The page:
Microbiology Chapter 4.txt

Card Set Information

Microbiology Chapter 4.txt
2010-06-17 12:52:44
Microbiology Four

Microbiology Four
Show Answers:

  1. Cell Shapes
    • Bacillus
    • Coccus
    • Spirals
  2. Bacillus
    • Rod shaped
    • Single or strepto only, no chains
  3. Coccus
    • Sphere
    • Cocci
    • Single, occasional pairs, tetrad (group of four), cluster and chain
  4. Spirals
    • Vibrios
    • Spirilla
    • Spirochetes
    • Never in clusters or chains
  5. Vibrios
  6. Spirilla
    Rigid cell wall, flagella on each end for movement
  7. Spirochetes
    • Flexible cell wall
    • Moves like a snake
    • Syphilis
  8. Outside Cell Structures
    • Flagella
    • Pili
    • Glycocalyx - Slime Layer and Capsule - protects, hides things that antibodies can be made against.
    • Cell wall
  9. Capsule
    • Protects, hides things that antibodies can be made against.
    • Makes it too big to be engulfed by phagocytes
  10. Cell Wall
    • Strength and shape
    • N acetyl glucosamine
    • N acetyl muramic Acid
    • Teiocholic acid
  11. Pili
    • Pili are protein fibers extending from the surface of many prokaryotes
    • Attach cells to surfaces
    • Form biofilms and microcolonies
    • Some bacterial species have conjugation pili, used to transfer genetic material between cells, like plasmid, pieces of DNA that have antibiotic resistance
  12. Flagella
    • Location & number determined by genetics
    • Prokaryotic flagella are long appendages extending from the cell surface
    • Flagella can be used for cell motility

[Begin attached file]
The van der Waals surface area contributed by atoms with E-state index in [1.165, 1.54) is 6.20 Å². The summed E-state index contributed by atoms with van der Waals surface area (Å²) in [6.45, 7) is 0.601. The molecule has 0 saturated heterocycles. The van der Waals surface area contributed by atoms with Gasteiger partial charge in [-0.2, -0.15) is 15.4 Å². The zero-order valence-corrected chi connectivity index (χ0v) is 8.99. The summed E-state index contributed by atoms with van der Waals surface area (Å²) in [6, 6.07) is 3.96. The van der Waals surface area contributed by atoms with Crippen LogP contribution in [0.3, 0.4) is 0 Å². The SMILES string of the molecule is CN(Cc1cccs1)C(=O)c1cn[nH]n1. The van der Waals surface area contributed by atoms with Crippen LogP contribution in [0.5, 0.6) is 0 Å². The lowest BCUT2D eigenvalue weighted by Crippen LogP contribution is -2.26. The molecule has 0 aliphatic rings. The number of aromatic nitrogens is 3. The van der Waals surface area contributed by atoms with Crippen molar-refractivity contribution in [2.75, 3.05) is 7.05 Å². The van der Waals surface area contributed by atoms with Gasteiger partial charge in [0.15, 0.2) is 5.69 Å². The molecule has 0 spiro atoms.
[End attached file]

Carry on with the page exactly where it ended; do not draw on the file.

• Prokaryotic flagella contain a helical filament, a hook, and a basal body
    • Bacteria exhibit chemotaxis, moving up the concentration gradient of a chemical attractant
    • Some prokaryotes move without flagella by gliding across a solid surface
    • Spirochetes contain endoflagella, which move the cell through torsion exerted on the cell by endoflagellar rotation
  13. Chemotaxis
    Cells will move towards nutrients (move up the concentration gradient)
  14. Monotrichaete
    single flagella
  15. Amphitrichaete
    Flagella on both ends
  16. Lophotrichaete
    Flagella on one end
  17. Peritrichaete
    Flagella all over
  18. Glycocalyx
    • Not all bacteria have this candy coating
    • Polysaccharide composition (complex carbs with some minor small proteins)
    • When it's thick it's considered a slime layer or capsule
    • Can help with attachment
    • Mostly for protection
  19. Cell Envelope
    • Capsule
    • Cell wall
    • Cell membrane
    • Cell wall
    • Keeps the cell from bursting
    • A tough and protective external shell
    • The cell wall protects the cell from injury, and to maintain cell shape and water balance
  20. Gram+ cell wall
    • 3 proteins, Nag, Nam & teichoic acid
    • Nag and Nam are tied like ropes and the teichoic acid binds them together
    • A thick peptidoglycan cell wall containing teichoic acid
  21. Gram- cell wall